Every time a physician orders a blood test, a skilled medical technician called a “Phlebotomist” collects the sample. This process sometimes requires placing blood into several different types of containers to enable a variety of tests. A trained Phlebotomist understands the correct “order of draw” and knows how to assess the best vein on a patient to use for this purpose. In fact, the abilities of these professionals in conducting blood draws benefits the daily quality of life for many sick and injured people. An adept Phlebotomist will extract blood with a minimum of hardship for the patient. This work offers a way to make a positive difference in the lives of others.
List of Phlebotomy Training Schools in Omaha
- Earn your AVMA-CVTEA fully accredited Veterinary Technician Associate Degree online from Penn Foster College.
- Graduates of our vet tech program will be eligible to take the Veterinary Technician National Examination (VTNE) in order to be credentialed as a licensed veterinary technician.
- At only $79 per credit with low monthly payment plans and 0% interest, our vet tech program is one of the most affordable programs in the country.
- Penn Foster College’s award-winning Veterinary Academy Team includes licensed veterinarians and credentialed veterinary technicians with over 100+ years of experience teaching vet tech students.
- Over 160 students graduated from Penn Foster College’s Vet Tech program in 2016, more than any other program in the country.
- Penn Foster College’s 24/7, on-demand learning platform is easy to use – at home or on the go – and you decide when to start and take your classes.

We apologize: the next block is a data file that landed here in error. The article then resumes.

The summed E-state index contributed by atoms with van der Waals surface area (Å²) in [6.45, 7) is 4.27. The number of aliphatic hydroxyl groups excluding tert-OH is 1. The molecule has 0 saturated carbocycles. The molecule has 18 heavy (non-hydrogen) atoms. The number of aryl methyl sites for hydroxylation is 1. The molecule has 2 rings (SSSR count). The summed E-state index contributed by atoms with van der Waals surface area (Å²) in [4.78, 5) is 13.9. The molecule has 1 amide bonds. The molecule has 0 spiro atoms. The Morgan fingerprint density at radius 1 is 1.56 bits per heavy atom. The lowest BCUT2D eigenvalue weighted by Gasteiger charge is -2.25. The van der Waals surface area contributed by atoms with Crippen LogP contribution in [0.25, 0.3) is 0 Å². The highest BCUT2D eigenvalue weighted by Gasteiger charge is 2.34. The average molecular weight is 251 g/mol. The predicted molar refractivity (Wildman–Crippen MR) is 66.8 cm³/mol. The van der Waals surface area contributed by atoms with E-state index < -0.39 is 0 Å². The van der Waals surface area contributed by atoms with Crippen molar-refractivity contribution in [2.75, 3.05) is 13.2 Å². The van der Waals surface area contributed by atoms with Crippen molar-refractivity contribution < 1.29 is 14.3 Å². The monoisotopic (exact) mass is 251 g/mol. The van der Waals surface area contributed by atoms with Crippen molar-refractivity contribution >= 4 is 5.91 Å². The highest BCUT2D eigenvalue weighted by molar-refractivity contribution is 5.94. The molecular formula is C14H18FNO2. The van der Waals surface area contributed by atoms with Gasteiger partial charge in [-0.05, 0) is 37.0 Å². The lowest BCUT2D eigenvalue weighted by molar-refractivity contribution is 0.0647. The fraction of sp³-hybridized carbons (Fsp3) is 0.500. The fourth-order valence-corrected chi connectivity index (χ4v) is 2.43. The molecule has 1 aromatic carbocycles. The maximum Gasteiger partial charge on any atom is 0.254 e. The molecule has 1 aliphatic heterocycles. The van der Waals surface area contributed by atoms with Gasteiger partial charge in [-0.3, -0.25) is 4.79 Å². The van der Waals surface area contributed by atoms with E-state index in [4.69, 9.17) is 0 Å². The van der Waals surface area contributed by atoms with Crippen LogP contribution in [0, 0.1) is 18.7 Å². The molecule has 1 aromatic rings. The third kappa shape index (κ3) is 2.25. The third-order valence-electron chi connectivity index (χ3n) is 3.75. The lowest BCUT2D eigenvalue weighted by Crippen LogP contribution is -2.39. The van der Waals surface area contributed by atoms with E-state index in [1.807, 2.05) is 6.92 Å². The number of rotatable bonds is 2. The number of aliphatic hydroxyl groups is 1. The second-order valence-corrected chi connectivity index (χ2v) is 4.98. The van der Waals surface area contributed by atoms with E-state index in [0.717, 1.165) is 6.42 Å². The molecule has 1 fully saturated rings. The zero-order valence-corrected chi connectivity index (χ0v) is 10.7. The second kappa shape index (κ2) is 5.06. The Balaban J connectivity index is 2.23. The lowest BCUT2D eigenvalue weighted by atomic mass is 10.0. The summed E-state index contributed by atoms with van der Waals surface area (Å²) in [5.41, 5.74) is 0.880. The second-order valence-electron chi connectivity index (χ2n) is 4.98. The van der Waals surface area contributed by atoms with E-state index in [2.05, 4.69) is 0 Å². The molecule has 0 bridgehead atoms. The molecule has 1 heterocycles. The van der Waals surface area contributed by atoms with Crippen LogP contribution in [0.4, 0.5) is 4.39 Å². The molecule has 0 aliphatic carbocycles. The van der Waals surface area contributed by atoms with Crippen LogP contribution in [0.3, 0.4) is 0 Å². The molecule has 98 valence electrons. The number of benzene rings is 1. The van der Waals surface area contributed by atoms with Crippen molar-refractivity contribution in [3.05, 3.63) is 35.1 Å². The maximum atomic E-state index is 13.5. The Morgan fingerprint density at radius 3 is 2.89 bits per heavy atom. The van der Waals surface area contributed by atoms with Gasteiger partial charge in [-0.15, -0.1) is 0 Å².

- Veterinary Assistant
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- A.S. - Medical Billing & Coding
- Diploma - Medical Office Billing Specialist
Requirements And Eligibility
Many training programs today issue certifications to graduates who pass a class or classes. Since several different organizations issue certificates, during their careers Phlebotomists may need to pass additional exams in order to qualify for a certificate preferred by a particular employer.
Application Process And Costs
Training typically ranges from as little as $1,000 to $4,000 or more for phlebotomy courses that include additional training in other fields. Few institutions issue a degree or degrees in Phlebotomy.
Although developing skill as a Phlebotomist requires experience conducting blood draws from live patients, some programs offer an online training program in this field coupled with an externship where students gain practical expertise. Today, many community colleges provide formal Phlebotomy programs leading to the award of certification. A vocational program also often offers classes in this field. Some schools that supply phlebotomy education in Omaha include:
Creighton University, 2500 California Plaza, Omaha;
NE Omaha School of Massage & Health Care, 9748 Park Drive, Omaha;
Nebraska Methodist College, 720 N. 87th Street, Omaha.
Picking the right Omaha school or course for Phlebotomy depends upon whether you want to obtain a medical degree, such as an MD or RN or a quick certification in Phlebotomy alone.
Maintaining Certification/License And Renewal
Most states do not issue licenses for phlebotomy. Since blood draws occur so frequently in a medical setting, physicians, veterinarians, registered nurses, and veterinary technicians must know how to draw blood from patients. A license in one of these fields typically implies that ability.
Phlebotomists simply perform this work full time. A few states, including California, Nevada, Louisiana and Washington, require Phlebotomists to maintain a specific certification in order to work. This process requires taking continuing education courses.
Salary And Job Prospects
Nationally, Phlebotomists earn betweeb $10.56 and $21.06 per hour. The average annual salary currently stands at $31,890. Hard workers with experience may find additional part-time positions to provide extra income because Phlebotomy shifts in hospitals and clinics occur around the clock.
Job prospects in this field appear very attractive. The United States Department of Labor projects that the number of phlebotomists should increase by 27% between 2010 and 2020. Part of the demand will occur because more members of the Baby Boom generation will reach their senior years during this period, when many will require medical care.